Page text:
From the Archives – Indoor air quality and the effect on health and productivity [SLIDESHARE]

We are featuring the best of our most popular content from the archives. Please share and comment! We would appreciate your feedback. This Presentation is on the subject of Indoor Air Quality and the effect on Energy Consumption Health and Productivity. The presentation covers exposure to air pollution, the cost of air pollution on productivity in the workplace, how that projects itself indoors and the health impact on our lives.


Camfil UK, the world leader in providing air filtration solutions for maintaining healthy and comfortable indoor environments.

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Tel: 0044 (0)1706 238000
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- See more at: http://www.keepthecityout.co.uk/2013/08/clean-indoor-air-quality-building-certification-scheme-launched-by-camfil/#more-1396

Air pollution danger worse than previously thought warns UN health agency

The United Nations World Health Organization (WHO) has announced that the dangers posed by air pollution are far larger than previously thought as it called again for rapid global action in reducing what it described as one of the greatest hazards to human health.

Air pollution and indoor air quality

The warning was voiced at the recent meeting of the UN Environment Programme’s (UNEP) Climate and Clean Air Coalition (CCAC), held in Paris, France.

Health advocates were told that indoor air pollution had become the leading risk factor for “burden of disease” in South Asia while it was ranked second in Eastern, Central and Western Sub-Saharan Africa and third in Southeast Asia.

The estimations we have now tell us there are 3.5 million premature deaths every year caused by household air pollution, and 3.3 million death every year caused by outdoor air pollution,

Dr. Maria Neira, WHO’s Director of Public Health and Environment, told the meeting.

According to the UN News Centre, ground-level ozone pollution was estimated to cause an additionally 200,000 premature deaths every year, the agency said in a press release, which notes that “burden of disease” is a calculation based on years of life lost combined with years lived at less than full health.

Air pollution is becoming one of the biggest health issues we have in front of us at the moment,

Dr. Neira said.

The CCAC, whose partners include Member States and civil society health advocates, targets so-called short-lived climate pollutants, or SLCPs, as major culprits in the damage to health, as well as the cause of crop loss and climate change.  SLCPs that are harmful to human health are released through numerous sources ranging from diesel engine exhaust and smoke and soot from inefficient cook stoves to leakage and flaring from oil and natural gas production and emissions from solid waste disposal.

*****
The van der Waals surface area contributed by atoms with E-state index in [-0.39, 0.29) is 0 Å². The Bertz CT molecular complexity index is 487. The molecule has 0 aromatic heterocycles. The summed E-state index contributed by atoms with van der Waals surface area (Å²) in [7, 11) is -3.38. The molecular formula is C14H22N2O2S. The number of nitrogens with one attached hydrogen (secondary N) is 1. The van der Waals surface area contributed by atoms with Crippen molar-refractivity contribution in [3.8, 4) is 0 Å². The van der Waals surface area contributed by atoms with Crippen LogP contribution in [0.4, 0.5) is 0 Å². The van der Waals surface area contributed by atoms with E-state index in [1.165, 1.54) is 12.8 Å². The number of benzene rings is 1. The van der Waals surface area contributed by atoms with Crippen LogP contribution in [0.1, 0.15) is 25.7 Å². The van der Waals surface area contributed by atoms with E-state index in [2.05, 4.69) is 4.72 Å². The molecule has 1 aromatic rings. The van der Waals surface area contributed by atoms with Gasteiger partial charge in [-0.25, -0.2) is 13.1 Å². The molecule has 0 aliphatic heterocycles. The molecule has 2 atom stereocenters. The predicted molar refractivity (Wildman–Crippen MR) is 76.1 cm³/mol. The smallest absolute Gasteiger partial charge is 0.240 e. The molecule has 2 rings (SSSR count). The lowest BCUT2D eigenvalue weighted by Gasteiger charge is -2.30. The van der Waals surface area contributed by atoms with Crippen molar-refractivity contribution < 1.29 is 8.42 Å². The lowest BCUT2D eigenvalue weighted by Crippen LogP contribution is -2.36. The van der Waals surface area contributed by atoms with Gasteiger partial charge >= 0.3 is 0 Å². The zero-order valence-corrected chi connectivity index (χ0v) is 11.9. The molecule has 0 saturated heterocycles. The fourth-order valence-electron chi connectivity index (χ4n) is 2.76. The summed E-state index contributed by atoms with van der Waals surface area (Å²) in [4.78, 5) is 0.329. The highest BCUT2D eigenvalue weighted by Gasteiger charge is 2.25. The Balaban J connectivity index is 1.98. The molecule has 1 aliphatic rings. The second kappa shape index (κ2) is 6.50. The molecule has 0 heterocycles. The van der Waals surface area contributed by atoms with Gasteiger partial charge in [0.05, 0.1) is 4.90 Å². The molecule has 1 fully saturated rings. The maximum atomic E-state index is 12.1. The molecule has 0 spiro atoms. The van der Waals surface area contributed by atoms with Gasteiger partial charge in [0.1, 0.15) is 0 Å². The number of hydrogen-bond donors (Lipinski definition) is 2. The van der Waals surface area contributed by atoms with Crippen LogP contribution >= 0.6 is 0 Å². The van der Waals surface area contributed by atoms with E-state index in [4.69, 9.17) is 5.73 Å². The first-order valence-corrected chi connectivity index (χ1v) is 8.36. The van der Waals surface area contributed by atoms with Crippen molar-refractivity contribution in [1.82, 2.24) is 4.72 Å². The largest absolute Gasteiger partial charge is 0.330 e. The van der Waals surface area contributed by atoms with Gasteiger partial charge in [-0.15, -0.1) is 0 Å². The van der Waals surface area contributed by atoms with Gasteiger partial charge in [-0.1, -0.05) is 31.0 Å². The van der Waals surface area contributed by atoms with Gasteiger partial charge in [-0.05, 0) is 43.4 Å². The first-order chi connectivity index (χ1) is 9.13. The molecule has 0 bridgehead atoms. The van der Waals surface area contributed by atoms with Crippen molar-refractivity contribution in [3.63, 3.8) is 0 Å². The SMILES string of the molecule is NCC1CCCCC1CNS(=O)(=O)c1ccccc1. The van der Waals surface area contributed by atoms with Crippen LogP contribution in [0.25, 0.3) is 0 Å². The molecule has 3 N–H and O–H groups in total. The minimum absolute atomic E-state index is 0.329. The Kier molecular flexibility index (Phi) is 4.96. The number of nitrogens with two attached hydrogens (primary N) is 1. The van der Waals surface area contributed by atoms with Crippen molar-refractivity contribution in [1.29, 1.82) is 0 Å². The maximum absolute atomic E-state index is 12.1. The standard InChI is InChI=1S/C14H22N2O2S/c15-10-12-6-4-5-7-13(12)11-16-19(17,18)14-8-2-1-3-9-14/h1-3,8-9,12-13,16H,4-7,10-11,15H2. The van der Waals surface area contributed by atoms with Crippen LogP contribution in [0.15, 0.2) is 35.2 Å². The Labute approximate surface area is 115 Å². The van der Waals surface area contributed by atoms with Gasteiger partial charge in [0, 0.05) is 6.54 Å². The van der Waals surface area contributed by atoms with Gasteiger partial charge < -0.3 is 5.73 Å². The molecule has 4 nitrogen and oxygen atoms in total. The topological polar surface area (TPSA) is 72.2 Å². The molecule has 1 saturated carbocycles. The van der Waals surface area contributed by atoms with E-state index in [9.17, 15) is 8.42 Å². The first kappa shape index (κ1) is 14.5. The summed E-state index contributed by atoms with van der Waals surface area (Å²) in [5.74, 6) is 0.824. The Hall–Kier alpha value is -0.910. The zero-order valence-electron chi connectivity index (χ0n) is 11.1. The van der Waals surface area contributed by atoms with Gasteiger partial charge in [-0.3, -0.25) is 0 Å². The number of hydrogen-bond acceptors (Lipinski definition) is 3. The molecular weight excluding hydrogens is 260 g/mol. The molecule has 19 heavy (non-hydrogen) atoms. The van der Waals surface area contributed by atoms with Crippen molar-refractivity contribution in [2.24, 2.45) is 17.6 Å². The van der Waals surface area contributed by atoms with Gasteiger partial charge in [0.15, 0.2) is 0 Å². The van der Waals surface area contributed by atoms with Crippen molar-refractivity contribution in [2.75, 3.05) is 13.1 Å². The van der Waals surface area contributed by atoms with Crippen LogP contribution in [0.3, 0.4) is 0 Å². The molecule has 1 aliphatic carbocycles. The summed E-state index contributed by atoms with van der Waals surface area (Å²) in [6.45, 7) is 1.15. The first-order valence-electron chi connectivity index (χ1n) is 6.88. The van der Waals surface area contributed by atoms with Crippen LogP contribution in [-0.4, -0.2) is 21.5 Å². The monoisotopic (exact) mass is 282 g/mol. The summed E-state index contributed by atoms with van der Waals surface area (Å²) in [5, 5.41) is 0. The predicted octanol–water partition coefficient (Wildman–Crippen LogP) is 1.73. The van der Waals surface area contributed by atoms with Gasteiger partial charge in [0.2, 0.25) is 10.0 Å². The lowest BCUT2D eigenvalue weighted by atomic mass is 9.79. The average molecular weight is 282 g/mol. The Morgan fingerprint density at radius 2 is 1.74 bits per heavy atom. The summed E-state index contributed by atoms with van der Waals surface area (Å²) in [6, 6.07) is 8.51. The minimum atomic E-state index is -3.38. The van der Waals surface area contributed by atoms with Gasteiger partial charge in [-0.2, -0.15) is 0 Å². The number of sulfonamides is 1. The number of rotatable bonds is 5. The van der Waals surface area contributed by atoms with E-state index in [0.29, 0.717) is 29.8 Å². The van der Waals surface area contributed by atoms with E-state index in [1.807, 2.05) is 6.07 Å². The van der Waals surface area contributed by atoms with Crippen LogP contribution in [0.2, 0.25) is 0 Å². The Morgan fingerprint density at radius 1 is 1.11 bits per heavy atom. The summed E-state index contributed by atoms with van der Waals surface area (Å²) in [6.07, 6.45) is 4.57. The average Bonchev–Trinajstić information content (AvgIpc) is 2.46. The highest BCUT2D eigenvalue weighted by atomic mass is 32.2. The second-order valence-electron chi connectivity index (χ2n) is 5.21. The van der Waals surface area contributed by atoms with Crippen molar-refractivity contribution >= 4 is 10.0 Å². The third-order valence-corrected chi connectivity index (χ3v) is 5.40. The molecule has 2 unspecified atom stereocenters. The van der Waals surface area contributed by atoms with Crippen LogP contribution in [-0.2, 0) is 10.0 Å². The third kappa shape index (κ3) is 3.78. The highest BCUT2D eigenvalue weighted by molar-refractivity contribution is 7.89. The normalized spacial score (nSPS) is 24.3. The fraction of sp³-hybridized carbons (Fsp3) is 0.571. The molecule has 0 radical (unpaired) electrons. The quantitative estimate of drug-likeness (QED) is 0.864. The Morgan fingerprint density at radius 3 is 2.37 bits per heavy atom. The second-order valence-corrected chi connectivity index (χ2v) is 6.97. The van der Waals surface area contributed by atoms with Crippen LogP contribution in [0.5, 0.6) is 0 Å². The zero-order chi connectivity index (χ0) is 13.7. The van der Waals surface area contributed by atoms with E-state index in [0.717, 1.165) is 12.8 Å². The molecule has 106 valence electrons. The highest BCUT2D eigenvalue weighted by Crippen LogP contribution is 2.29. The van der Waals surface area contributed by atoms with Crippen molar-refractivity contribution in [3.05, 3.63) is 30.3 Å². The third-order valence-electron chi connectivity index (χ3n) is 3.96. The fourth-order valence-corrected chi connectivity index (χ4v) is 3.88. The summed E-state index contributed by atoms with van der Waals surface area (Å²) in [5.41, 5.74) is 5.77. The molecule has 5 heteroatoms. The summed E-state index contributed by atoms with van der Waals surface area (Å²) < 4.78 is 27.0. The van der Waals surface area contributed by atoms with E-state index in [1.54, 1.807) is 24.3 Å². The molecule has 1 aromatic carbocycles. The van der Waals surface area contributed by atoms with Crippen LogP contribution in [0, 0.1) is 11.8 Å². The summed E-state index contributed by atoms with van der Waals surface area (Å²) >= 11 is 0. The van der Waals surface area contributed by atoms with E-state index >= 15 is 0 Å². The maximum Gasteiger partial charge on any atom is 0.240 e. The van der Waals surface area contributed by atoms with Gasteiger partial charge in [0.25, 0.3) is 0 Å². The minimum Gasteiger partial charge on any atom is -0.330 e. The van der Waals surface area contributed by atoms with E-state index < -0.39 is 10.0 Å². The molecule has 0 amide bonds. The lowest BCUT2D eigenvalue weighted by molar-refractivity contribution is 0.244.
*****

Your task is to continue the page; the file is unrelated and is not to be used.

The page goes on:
In a press statement marking the meeting, UNEP noted that fast action on SLCPs could “dramatically” reduce the number of annual deaths from air pollution. Efforts to lower black carbon emissions from heavy-duty vehicles and engines were receiving “particularly strong attention” from the CCAC.

Outdoor air pollution infiltrates into buildings. Without appropriate ventilation, it accumulates and can even react with other indoor air pollutants.  The Camfil Group is a world leader in the development and production of air filters and clean air solutions.  With 50 years of experience in air filtration products and solutions, Camfil delivers value to customers all over the world while contributing to something essential to everyone – clean air for health, well-being and performance.

Find out how to maximise clean indoor air quality in your buildings by calling (0)1706 238000 or email filtersales@camfil.co.uk

 

2013 a year for air quality awareness and Camfil in Europe

The year 2013 will be notable for both the European Union and Camfil as the “European Year of Air” and the year in which Camfil will celebrate 50 years of operations as the No.1 air filtration company in Europe and a global leader in clean air solutions. The European Year of Air initiative for 2013 is part of a larger effort to push for stronger EU air quality laws and tighten policies to protect human health and the environment.

Present EU standards for ambient air quality are weaker than those recommended by the World Health Organization (WHO) and the US Environmental Protection Agency (EPA), especially for fine particles (PM2.5), one of the pollutants impacting health the most. In Europe, the maximum annual concentration is 25 μg/m3 (2.5 times weaker than WHO’s recommended limit), which most Member States fail to meet today. In the US, the EPA is proposing the more ambitious annual limit of 12 μg/ m3. However, there are even smaller particles, such as those less than 100 nanometres, which may be even more damaging to human health.

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